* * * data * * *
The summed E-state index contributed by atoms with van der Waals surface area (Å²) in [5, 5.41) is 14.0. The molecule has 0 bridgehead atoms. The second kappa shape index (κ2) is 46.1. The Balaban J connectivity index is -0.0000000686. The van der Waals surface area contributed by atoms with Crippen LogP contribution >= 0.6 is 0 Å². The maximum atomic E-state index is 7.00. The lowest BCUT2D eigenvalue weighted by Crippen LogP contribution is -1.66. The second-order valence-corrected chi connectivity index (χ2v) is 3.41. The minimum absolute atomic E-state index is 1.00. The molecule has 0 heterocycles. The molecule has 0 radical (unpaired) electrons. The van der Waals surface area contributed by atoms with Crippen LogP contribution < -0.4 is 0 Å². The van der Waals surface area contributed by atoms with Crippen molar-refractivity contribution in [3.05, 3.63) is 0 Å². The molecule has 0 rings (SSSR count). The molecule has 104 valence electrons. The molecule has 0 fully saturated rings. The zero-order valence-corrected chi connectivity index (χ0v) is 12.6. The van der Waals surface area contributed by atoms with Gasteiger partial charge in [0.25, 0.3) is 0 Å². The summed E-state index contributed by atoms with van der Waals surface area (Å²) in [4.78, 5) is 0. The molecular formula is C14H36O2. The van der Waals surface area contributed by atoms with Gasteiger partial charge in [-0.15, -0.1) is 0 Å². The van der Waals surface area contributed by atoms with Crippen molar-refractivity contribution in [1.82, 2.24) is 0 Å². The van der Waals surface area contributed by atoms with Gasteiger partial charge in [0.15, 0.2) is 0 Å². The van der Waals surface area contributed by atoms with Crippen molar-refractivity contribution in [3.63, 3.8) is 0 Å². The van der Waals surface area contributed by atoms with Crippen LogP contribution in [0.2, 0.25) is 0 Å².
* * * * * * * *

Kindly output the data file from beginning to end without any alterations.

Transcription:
The summed E-state index contributed by atoms with van der Waals surface area (Å²) in [5, 5.41) is 14.0. The molecule has 0 bridgehead atoms. The second kappa shape index (κ2) is 46.1. The Balaban J connectivity index is -0.0000000686. The van der Waals surface area contributed by atoms with Crippen LogP contribution >= 0.6 is 0 Å². The maximum atomic E-state index is 7.00. The lowest BCUT2D eigenvalue weighted by Crippen LogP contribution is -1.66. The second-order valence-corrected chi connectivity index (χ2v) is 3.41. The minimum absolute atomic E-state index is 1.00. The molecule has 0 heterocycles. The molecule has 0 radical (unpaired) electrons. The van der Waals surface area contributed by atoms with Crippen LogP contribution < -0.4 is 0 Å². The van der Waals surface area contributed by atoms with Crippen molar-refractivity contribution in [3.05, 3.63) is 0 Å². The molecule has 0 rings (SSSR count). The molecule has 104 valence electrons. The molecule has 0 fully saturated rings. The zero-order valence-corrected chi connectivity index (χ0v) is 12.6. The van der Waals surface area contributed by atoms with Gasteiger partial charge in [0.25, 0.3) is 0 Å². The summed E-state index contributed by atoms with van der Waals surface area (Å²) in [4.78, 5) is 0. The molecular formula is C14H36O2. The van der Waals surface area contributed by atoms with Gasteiger partial charge in [-0.15, -0.1) is 0 Å². The van der Waals surface area contributed by atoms with Crippen molar-refractivity contribution in [1.82, 2.24) is 0 Å². The van der Waals surface area contributed by atoms with Gasteiger partial charge in [0.15, 0.2) is 0 Å². The van der Waals surface area contributed by atoms with Crippen molar-refractivity contribution in [3.63, 3.8) is 0 Å². The van der Waals surface area contributed by atoms with Crippen LogP contribution in [0.2, 0.25) is 0 Å².